- Guinep- This fruit may be small in size, but it’s huge in taste. Once you open the pod you can enjoy its sweet jelly-like insides.
- Jackfruit- Now, one of the most noticeable physical characteristics of the Jackfruit is its size.
It’s a rather large fruit. However, despite its size the fleshy pegs covering the seeds are the only part that we eat. Did you know that the jackfruit and breadfruit are members of the same family?
- Naseberry- Love it! Some individuals would compare the naseberry’s taste to being “sugar sweet”.
- Otaheite Apple- This fruit was introduced to the island in 1793. It is shaped like a pear with dark red skin. When broken, the inside of the apple is white and has a seed in the middle. Read more here.
- Passion Fruit- Now, personally I find the taste of the yellow-jelly like insides of the passion fruit to be very sour. However, I find it more bearable when it is turned into juice and sweetened.
- Papaya- The flesh of this fruit is bright orange in colour and has a relatively soft texture.
- Pineapple- Pineapple is a popular part of fruit plates. It’s sweet, tangy taste makes it also one of my favourite fruits.
- Sorrel- Sorrel is usually in high swing during the Christmas season. Mostly because it is a key component in the popular holiday beverage, Sorrel drink. The flavour is extracted by boiling the fruit and ginger is usually added for taste.
- Star apple- At first glance, one might wonder why this round fruit would be referred to as “star apple”. But as soon as you cut it in half, you’ll understand why. It can either have purple or green skin. Delicious.
- Star fruit- This overall appearance of this fruit truly encompasses its name. This fruit is also referred to as “carambola”.
- Stinking toe- Now the name of this fruit can be somewhat of a turn-off. However, once the pod is broken you can enjoy the sweet powdery-like flesh.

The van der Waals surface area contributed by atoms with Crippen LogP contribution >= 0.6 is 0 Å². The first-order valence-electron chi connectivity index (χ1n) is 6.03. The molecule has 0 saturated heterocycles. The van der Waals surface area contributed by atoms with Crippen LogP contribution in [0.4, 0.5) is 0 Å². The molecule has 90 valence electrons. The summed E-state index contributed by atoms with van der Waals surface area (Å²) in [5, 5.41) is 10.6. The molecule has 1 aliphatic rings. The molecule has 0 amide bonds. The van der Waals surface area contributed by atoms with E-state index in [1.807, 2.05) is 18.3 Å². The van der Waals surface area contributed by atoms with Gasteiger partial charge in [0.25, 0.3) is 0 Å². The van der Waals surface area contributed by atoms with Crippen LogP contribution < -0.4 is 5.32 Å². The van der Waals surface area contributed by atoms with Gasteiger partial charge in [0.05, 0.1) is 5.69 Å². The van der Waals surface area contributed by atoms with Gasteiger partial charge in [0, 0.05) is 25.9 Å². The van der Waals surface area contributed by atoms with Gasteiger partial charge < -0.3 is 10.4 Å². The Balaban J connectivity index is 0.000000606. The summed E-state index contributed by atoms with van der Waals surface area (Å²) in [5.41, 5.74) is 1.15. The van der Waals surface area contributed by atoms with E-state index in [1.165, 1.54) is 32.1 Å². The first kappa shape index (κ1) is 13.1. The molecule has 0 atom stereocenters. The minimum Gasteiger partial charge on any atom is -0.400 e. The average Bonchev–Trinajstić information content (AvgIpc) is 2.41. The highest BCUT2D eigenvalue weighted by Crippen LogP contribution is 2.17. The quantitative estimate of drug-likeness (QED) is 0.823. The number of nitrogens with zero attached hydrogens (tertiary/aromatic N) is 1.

- Sweetsop- The sweetsop is slightly green with a scale-like outer skin. The inside of this fruit is similar to custard apple.
- Soursop- This fruit has a pointy, rough skin that is dark green in colour. The taste of the soursop is indeed sour, yet extremely sweet all at the same time. Loads of nutritional benefits. I'm also learning about the mountain sop here as well.
- Tamarind-If your familiar with tamarind balls, then you should know that the tangy taste of this sweet treat comes from the fruit tamarind.
- Watermelon- Perhaps considered a vegetable, and probably is, but when chilled, is an excellent thirst quencher.
- West Indian Cherry- When the cherries are ripened bright red on the tree, you can’t help but to pick and eat. However, I mostly enjoy them when they are blended into cherry juice.
- Custard Apple- The custard apple has little red skin and when broken the inside are creamy and sweet.
- June Plum- Like many fruits, the June Plum is eaten ripe or green. It’s quite common to see children enjoying peeled green June Plum with salt sprinkled over it.
While the ripen June plum can be eaten as is, it can be stewed with sugar to make jam. Read more about June Plum here.
And by the way, all of them, literally, are loaded with amazing health and nutritional benefits, which is a different topic. I urge you to research them and try them. You'll love 'em!
Be sure to read: to read more about the delightful fruits we have here.
See also: Foods Eaten In Jamaica